Book 24 was How to Be an Antiracist. I have been bombarded with mentions of this book. It’s on NPR. It’s all over social media. It’s practically the bible of the BLM movement. I figured I’d read this just to be up to date on the current arguments and terminology preferred by the social justice movement. Also, I decided to take one for the team and read it so that you don’t have to.
The author does have an advanced degree (a PhD), but in a field that doesn’t require any formal training in logic or proof (African American studies). The tl;dr here is that the premise of the book rests on the idea that all races, cultures, classes are equal, and thus equally good, so any racially disparate outcome is a priori the result of racist policy. This is begging the question, as it’s a big claim and needs to be proven. Kendi makes no attempt to prove his assertion, or to exclude the possibility of other differences being the root cause of disparate outcomes (income, IQ, etc).
He also defines racism in such a way that makes it antiracist to discriminate based on race at the policy level. Yes, in an amazing feat of mental gymnastics, he asserts that it is necessary to discriminate based on race to be antiracist. He says “The only remedy to past discrimination is present discrimination.” He makes no secret that the goal of his new antiracist framework is not seeking equal opportunity but equal outcome.
His writing style is not exactly scholarly. The book is heavy on personal anecdote and goes on in great detail about such topics as what fashion items he and his friends thought were “fresh” during his high school years. At the same time, he asserts without any attempt to prove that all races/cultures/classes are equal. Sure, we can agree that it’s meaningless to say that one race, culture or class is better than another generally. However, if we restrict to specific questions, we can answer them. Things such as “is a given race/culture/class over-indexed in the set of Harvard grads, engineers, high-paid individuals, prisoners, welfare recipients, etc” we can answer all of those questions. If his assertion is that race, culture and class all play zero contributing role to how their members end up faring on various metrics, he really needs to prove it or at least provide evidence. He doesn’t. He even goes one step further and claims that personal choices and behaviors should not be considered: that every unequal outcome is the result of racist policy.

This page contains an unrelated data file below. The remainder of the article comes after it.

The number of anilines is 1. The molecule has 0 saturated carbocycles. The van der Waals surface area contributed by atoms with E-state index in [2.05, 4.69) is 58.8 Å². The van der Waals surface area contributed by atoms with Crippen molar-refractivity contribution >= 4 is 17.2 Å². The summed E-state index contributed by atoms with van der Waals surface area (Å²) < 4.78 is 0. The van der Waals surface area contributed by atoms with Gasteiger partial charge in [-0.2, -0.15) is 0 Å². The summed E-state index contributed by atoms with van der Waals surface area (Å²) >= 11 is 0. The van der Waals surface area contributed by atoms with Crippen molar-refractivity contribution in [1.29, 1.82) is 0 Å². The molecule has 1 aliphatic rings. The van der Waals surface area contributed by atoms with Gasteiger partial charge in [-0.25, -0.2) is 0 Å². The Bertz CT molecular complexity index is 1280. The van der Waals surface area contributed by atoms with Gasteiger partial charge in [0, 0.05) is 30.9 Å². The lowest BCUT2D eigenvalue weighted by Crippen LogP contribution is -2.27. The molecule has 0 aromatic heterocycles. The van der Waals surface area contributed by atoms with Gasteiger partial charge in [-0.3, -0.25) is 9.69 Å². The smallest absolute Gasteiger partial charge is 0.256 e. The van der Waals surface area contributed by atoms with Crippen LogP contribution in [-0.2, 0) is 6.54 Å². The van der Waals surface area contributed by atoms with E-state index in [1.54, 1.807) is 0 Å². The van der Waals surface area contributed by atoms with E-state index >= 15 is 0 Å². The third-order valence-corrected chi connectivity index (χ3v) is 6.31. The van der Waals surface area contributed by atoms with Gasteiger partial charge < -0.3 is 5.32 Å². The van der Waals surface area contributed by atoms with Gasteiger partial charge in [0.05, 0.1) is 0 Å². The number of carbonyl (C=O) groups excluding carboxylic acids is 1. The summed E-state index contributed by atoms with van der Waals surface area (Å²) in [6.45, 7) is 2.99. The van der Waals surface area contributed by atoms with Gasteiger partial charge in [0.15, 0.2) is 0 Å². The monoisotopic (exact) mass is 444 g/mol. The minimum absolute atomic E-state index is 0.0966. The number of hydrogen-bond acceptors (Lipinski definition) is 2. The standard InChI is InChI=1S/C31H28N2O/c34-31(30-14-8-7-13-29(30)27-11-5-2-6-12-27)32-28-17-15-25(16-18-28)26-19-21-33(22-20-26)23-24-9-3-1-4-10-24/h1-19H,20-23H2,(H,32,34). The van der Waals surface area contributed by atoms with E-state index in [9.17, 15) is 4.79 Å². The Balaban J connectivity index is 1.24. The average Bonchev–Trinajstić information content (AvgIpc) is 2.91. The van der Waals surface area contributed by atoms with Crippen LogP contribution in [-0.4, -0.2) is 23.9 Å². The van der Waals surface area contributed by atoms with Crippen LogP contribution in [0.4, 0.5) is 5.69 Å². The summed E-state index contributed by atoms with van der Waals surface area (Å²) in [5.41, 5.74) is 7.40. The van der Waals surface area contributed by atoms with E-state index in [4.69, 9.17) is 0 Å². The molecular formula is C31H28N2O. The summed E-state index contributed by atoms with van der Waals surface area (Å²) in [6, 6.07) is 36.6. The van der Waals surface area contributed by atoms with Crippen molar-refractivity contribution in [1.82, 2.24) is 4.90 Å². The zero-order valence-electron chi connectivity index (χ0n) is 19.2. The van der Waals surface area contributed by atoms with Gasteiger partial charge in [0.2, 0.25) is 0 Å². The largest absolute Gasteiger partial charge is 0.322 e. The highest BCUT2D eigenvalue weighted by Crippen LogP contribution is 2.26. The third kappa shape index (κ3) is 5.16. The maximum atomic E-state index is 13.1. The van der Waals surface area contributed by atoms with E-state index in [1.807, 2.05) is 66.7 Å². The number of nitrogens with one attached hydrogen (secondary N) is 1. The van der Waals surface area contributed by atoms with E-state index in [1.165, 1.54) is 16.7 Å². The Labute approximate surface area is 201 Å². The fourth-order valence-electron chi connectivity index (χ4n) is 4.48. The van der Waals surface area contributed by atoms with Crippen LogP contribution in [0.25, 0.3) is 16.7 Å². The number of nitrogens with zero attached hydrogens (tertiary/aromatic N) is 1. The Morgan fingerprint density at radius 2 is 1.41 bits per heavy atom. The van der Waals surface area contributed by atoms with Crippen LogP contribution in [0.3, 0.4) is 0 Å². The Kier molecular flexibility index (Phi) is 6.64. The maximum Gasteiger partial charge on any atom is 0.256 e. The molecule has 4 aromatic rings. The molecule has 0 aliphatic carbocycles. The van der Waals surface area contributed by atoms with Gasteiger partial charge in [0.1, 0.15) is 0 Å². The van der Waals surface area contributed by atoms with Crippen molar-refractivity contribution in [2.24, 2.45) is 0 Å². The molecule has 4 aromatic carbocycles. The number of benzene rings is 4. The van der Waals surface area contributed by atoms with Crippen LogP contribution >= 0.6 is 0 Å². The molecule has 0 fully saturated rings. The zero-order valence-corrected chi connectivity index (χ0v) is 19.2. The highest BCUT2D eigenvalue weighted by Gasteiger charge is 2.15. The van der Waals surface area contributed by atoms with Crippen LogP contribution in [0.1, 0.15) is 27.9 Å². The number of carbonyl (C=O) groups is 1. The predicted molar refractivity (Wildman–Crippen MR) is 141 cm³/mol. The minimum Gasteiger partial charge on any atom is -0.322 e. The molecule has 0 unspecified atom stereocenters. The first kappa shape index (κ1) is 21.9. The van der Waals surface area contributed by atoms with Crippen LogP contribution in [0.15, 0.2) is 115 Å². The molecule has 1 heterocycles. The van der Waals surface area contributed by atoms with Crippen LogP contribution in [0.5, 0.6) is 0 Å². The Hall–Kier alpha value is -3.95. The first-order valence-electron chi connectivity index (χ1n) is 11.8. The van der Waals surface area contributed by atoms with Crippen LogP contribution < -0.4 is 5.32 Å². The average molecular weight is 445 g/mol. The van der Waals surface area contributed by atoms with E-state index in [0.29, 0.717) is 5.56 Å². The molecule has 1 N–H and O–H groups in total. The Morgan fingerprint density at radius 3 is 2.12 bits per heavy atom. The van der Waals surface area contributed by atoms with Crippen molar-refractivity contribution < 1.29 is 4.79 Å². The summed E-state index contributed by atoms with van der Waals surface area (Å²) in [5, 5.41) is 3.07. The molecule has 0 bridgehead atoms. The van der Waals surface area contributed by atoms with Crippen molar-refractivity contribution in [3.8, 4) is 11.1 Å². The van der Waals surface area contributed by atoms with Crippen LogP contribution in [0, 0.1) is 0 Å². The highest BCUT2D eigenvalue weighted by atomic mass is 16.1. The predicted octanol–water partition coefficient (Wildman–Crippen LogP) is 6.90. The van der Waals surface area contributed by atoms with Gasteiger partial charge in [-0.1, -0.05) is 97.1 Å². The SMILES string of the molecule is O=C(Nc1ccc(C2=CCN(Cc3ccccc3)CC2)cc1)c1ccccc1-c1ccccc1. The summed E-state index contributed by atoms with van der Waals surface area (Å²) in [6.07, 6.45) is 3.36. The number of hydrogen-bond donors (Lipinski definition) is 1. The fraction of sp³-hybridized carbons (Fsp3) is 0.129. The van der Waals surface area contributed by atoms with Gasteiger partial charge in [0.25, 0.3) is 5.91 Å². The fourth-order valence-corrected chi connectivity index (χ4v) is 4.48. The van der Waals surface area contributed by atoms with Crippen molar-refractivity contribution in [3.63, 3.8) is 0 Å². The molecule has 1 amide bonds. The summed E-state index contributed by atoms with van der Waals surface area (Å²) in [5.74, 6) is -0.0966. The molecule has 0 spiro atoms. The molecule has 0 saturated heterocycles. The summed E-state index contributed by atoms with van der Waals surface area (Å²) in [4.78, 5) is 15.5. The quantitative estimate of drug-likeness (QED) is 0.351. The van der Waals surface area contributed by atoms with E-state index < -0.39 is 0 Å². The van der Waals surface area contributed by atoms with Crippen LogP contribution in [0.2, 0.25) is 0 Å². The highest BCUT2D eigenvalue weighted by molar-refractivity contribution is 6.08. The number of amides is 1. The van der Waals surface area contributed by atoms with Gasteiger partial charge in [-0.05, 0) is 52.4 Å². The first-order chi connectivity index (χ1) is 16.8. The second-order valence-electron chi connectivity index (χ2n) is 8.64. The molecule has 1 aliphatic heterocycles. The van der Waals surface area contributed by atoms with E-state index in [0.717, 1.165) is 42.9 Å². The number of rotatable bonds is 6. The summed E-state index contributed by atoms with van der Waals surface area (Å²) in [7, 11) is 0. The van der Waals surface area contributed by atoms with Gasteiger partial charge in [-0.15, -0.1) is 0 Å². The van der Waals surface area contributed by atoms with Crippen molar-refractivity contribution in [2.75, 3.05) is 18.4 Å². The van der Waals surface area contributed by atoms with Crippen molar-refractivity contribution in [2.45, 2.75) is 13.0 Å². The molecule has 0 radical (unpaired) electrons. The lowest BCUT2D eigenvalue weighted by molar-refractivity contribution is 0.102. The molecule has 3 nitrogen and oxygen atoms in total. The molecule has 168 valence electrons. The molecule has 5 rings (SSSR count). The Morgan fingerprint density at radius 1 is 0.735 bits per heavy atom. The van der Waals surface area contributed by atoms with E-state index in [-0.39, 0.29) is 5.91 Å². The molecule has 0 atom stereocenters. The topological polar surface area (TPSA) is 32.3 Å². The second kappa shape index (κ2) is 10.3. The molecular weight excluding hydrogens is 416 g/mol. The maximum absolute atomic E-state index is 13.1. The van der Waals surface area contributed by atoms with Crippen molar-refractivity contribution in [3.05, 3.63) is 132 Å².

Kendi includes many statistics comparing black outcomes to the benchmark of the US population by race. Statistics such as “Black students were four times more likely than White students to be suspended from public schools” and many more. He attributes these 100% to racism, and not at all to behavioral differences. He doesn’t even acknowledge that anything other than racism could be a factor. He doesn’t give any reasoning why the demographics of the US population is the correct benchmark. For example, given that blacks commit murder at about 8x the rate that whites do, would it be correct to say that the number of blacks in prison for murder should reflect the general demographics of the US? Wouldn’t it be more appropriate to expect the rate of imprisonment for murder to match the rate at which murders are committed?
On “biological racism”, Kendi says “Biological racism rests on two ideas: that the races are meaningfully different in their biology and that these differences create a hierarchy of value.” He then uses the old talking point of there being more genetic diversity within race than between races to invalidate the idea of races being genetically distinct in a meaningful way. There are entire books written on the subject, but Kendi is satisfied with dismissing the idea with one line.
Not only does Kendi fail to prove his assertions, he also contradicts himself. For example, he claims that classes are all equal, and none is better than any other. He does not accept that the wealthy are doing something differently that gives their children a better shot at school, job prospects, high income, staying out of prison. However, he also brings up property taxes funding public schools as a reason for the black-white performance gap. So which is it? Does money help improve outcomes? Or is it irrelevant because all classes are equal?
Antiracism, as defined by Kendi, is an absurd and poorly thought out concept. Even granting him his definitions and his assertions, we can find an antiracist policy (by his definition) that I am certain he would find objectionable. (nb: This is a reductio. I am not seriously suggesting this as policy.) Once the black imprisonment rate for murder reaches 13% of all prisoners convicted of murder, let the subsequent black folks convicted of murder roam free. This would be an anti-racist policy, as it helps align the black imprisonment rate for murder with the demographic breakdown of the US in general, which Kendi insists is the correct benchmark in all cases. I would assume Kendi would disagree with this policy because black murderers mostly kill black victims.
Kendi advocates for massaging outcomes to look more equal by race, what the social justice kids call “equity” to distinguish from the concept of treating people equally under law and policy. It seems pretty obvious that making changes at this level only changes outcomes on a skin-deep level and doesn’t address any underlying issues. I’m a bit baffled that this book is as popular as it is, given the shortcomings I’ve listed here. Maybe you can help me understand?